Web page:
Black Success In The Beauty World
By Ryan Velez
Today, RollingOut shares the story of Jamika Crowner, owner of Fantasy Faces Lash & Brow Studio in East Point, Georgia, who is on a mission to provide “affordable beauty luxury for the modern woman.”
“Our services include eyelash extensions, microblading, massage, facials, full body waxing, makeup and classes,” says the makeup artist, who brings plenty of skills to the table. This includes a wealth of experience (body painting and FX) and a talent that has landed her work in film, print, runway, live productions, television and in music videos.
A career path in beauty was in the cards for Crowner for a long time. “I’ve been a beauty professional for over 13 years. It started at my alma mater Hampton University where I did the make up for all the fashion shows, cabarets and events that we had. That’s segued into a beautiful career,” she explains. It’s also important to note that beauty is a multifaceted skillset. “There are several different facets of the beauty industry that can be entered under this career path including aesthetics, massage therapy and cosmetology. You can also go into the medical side of Aesthetics,” she explains.
However, if people want to follow her path, they may want to consider investing in their education. Crowner explains how “continuing education is the key. The beauty industry is forever changing and you always want to stay current and familiar with the happenings in your field. New product innovations, techniques and skills can only elevate you and your career. Additionally, for those wishing to open up a business, I suggest business courses on marketing and business management.”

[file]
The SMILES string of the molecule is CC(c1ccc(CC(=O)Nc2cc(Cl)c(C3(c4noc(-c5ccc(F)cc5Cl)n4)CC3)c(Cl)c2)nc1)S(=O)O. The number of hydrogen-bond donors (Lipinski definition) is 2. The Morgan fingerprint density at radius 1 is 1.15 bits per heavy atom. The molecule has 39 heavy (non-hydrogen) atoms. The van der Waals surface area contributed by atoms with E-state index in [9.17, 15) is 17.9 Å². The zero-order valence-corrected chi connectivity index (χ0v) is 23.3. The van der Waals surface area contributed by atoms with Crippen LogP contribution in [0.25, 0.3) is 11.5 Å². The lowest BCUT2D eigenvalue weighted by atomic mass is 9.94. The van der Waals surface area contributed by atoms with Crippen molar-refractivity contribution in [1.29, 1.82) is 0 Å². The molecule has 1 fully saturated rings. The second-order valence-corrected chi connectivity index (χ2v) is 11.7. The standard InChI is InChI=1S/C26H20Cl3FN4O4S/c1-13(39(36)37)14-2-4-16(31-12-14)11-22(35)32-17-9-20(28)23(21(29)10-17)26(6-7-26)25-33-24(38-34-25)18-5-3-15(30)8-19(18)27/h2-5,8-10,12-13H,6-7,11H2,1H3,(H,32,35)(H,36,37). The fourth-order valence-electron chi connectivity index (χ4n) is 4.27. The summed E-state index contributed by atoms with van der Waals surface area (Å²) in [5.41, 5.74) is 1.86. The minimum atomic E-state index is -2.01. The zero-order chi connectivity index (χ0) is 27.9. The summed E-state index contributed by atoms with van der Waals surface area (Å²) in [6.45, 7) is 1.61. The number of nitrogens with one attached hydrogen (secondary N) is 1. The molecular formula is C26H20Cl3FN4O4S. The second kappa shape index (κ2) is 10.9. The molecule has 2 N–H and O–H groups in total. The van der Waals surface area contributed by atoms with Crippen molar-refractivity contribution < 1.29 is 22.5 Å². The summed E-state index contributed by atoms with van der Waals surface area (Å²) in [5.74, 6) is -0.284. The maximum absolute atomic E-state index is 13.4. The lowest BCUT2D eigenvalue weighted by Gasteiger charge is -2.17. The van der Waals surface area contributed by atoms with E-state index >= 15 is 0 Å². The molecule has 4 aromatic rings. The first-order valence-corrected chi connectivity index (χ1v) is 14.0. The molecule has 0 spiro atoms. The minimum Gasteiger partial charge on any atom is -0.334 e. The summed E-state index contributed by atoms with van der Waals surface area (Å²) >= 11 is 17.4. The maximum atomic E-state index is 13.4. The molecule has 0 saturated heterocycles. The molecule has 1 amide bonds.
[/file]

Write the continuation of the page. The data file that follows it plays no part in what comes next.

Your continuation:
Equally important is setting goals to hit certain markers in the business, whether it is long-term or short-term. “I am all about visual references. First, I write out a plan of what I would like to achieve. Next, I use visual references to reach the goal. There’s something special about creating a vision that is not only in your mind but realized in your daily routine,” she mentions.
She caps off the interview with a few tips for women of color to improve their own skincare.
Don’t over cleanse your skin; it leads to excessive drying.
Moisturize, moisturize, moisturize.
Spot treat dark spots with glycolic products.
Sunscreen is a must.
Treat yourself to a facial.